Forhist – Forhist Review

Sometimes, we all gotta get back to basics. When you’re Vindsval from the influential band, Blut Aus Nord, that means returning to your atmospheric black metal roots. Blut Aus Nord has always been an interesting proposition, veering wildly between the avant-garde (The Work Which Transforms God, 777 trilogy) and the traditional (The Memoria Vetusta trilogy, Hallucinogen). While I admire the boundary-pushing stuff, I have a mighty soft spot for those Memoria Vestusta albums, which I think comfortably inhabit the apex of melodic black metal. Forhist is Vindsval’s solo project, and Forhist the debut under this moniker. The promo promised a return to the “traditional,” eschewing “avant-gardism.” Despite some patchiness in recent years (Deus Saluti Meæ was particularly bland), Vindsval remains a big name in metal, so when he pops up, and the blurb promises a throwback to his strengths, we should all take notice.

Forhist is Vindsval playing the most straightforward black metal of his career since 1995’s Ultima Thulée. The album combines swirling, other-worldly guitar-work, judicious use of synthesizers, and an atmoblack aesthetic (replete with sound effects pulled straight from nature). Initially, this works a charm. “I” opens with birdsong that rapidly launches into black metal that is both beautiful and atmospheric, guided by deft tremolo work that highlights what a master the leading man is. The early parts of the album are scattered with organic, melodic highs, bringing to mind the best bits of Dialogue with the Stars. Forhist, at its best, captures what makes Blut Aus Nord such a compelling band: the ability to make music that is both gorgeous and deeply atmospheric.


Unfortunately, the rest of Forhist struggles to match the early highs, and is a disappointingly tepid affair. This stems predominantly from a lack of originality; the album hews too closely to much of Blut Aus Nord’s output. Vindsval is not obliged to reinvent the wheel with his band, but there needs to be something to separate it from his other project. Forhist, sadly, fails in this regard. The dynamics, the aesthetic, the atmosphere… these have all been done before on the Memoria Vetusta albums, and done better. Perhaps it was the chemistry of the band, perhaps it was a burst of creativity, perhaps things felt fresher back then. But while Blut Aus Nord felt (and feels) unique, Forhist is worn and occasionally stale, treading tropes with little attempt at providing an unusual or original perspective.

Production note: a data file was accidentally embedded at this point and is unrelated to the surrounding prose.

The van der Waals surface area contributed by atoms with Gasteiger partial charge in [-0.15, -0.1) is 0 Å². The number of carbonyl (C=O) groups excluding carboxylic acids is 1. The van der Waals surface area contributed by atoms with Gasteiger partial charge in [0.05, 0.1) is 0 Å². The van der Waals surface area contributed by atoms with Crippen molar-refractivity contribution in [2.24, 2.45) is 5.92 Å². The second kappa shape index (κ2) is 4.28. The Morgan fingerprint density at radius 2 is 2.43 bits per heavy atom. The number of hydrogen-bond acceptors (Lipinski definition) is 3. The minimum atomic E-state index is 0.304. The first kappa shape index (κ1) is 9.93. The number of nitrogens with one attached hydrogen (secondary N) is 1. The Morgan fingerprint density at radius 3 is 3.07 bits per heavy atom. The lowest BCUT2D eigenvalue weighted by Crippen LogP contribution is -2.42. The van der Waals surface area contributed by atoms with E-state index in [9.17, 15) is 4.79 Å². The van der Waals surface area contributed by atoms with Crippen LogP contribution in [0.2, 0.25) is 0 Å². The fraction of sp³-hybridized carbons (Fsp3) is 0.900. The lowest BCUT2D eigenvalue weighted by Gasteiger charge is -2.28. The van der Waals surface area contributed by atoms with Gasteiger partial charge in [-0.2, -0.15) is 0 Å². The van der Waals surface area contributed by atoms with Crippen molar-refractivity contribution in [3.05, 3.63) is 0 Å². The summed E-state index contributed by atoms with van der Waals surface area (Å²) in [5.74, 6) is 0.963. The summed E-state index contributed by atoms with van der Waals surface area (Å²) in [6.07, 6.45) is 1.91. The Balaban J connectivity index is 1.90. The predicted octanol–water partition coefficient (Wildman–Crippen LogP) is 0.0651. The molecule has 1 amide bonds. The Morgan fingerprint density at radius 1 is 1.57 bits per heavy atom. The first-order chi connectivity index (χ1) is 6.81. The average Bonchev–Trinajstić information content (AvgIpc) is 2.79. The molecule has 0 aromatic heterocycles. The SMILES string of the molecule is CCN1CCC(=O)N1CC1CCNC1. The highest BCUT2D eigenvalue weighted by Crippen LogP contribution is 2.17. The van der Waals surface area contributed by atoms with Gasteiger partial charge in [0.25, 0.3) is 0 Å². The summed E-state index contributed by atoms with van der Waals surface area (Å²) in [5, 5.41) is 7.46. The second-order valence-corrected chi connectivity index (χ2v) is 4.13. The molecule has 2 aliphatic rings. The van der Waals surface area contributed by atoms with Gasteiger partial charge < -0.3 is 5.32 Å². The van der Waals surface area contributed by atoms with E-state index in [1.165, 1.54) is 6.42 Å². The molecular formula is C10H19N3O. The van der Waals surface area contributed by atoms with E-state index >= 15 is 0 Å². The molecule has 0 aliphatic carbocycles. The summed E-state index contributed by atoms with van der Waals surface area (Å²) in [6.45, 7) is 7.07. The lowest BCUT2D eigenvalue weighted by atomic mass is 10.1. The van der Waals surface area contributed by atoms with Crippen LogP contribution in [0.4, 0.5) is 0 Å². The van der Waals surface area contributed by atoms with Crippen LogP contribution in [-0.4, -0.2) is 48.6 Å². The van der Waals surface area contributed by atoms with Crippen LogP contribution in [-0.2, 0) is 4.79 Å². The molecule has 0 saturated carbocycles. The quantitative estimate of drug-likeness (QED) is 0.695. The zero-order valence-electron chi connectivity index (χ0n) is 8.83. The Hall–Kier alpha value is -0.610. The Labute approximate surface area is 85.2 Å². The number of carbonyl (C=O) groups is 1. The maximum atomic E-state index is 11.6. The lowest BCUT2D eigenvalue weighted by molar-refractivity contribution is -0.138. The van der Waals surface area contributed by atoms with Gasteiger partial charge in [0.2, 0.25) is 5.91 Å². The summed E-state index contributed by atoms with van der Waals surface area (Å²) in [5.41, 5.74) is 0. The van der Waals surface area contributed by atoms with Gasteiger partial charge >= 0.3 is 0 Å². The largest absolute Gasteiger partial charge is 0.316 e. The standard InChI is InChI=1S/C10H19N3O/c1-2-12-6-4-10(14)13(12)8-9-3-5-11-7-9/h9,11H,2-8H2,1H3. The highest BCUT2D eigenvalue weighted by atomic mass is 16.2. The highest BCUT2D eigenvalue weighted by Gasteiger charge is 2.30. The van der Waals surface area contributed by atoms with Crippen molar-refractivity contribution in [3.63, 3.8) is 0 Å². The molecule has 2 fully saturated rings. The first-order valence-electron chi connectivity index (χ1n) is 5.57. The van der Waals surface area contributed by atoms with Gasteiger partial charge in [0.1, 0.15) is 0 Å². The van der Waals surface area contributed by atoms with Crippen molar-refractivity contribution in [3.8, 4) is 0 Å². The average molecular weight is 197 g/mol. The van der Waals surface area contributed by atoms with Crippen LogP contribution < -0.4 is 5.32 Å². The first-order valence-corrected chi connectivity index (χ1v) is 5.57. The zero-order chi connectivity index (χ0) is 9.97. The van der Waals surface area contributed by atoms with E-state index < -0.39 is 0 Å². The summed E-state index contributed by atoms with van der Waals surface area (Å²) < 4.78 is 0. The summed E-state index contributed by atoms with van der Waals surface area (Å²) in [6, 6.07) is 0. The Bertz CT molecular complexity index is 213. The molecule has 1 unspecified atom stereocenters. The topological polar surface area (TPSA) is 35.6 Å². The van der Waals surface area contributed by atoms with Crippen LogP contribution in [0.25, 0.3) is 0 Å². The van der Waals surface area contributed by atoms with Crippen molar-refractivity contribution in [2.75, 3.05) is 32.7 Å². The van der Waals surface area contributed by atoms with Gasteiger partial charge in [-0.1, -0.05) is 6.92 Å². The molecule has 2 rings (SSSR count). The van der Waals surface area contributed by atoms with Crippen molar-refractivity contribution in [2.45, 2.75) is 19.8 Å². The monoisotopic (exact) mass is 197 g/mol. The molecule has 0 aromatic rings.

The songwriting and a strange mix also let the album down. Vindsval’s guitar swirls and swoops and generally impresses, but the songs lack the riffs to keep you coming back. Whether passages that repeat themselves until, like an over-chewed stick of gum, they become flavorless (“II”), or chords that dance around but ultimately do not progress (“IV”), the material on Forhist doesn’t support the dazzling guitar work. The mix compounds matters by relegating the vocals so far back that I had to check my headphones were still working. Atmoblack often has vocals that sound like they were recorded in another room. Forhist’s sounds like they were recorded in another zip-code. This is clearly an artistic choice, but it makes you wonder why Vindsval didn’t simply make an instrumental album instead. Regardless, the mix is distracting rather than organic, pulling the listener out of the experience rather than immersing them in it.

Ultimately, Forhist sounds like a B-side of a cool Blut Aus Nord album. Vindsval’s tornado guitar work never feels old, but the lack of originality, the patchy songwriting, and the distracting mix render this collection disappointing. Die-hard fans will certainly find something to enjoy here, but the rest of us would be advised to simply pop on one the Memoria Vetusta albums instead. Sometimes, going back to basics is a step in the wrong direction.

Rating: 2.5/5.0
DR: 8 | Format Reviewed: 320 kbps mp3
Label: Debemur Morti Productions
Releases Worldwide: February 26th, 2021

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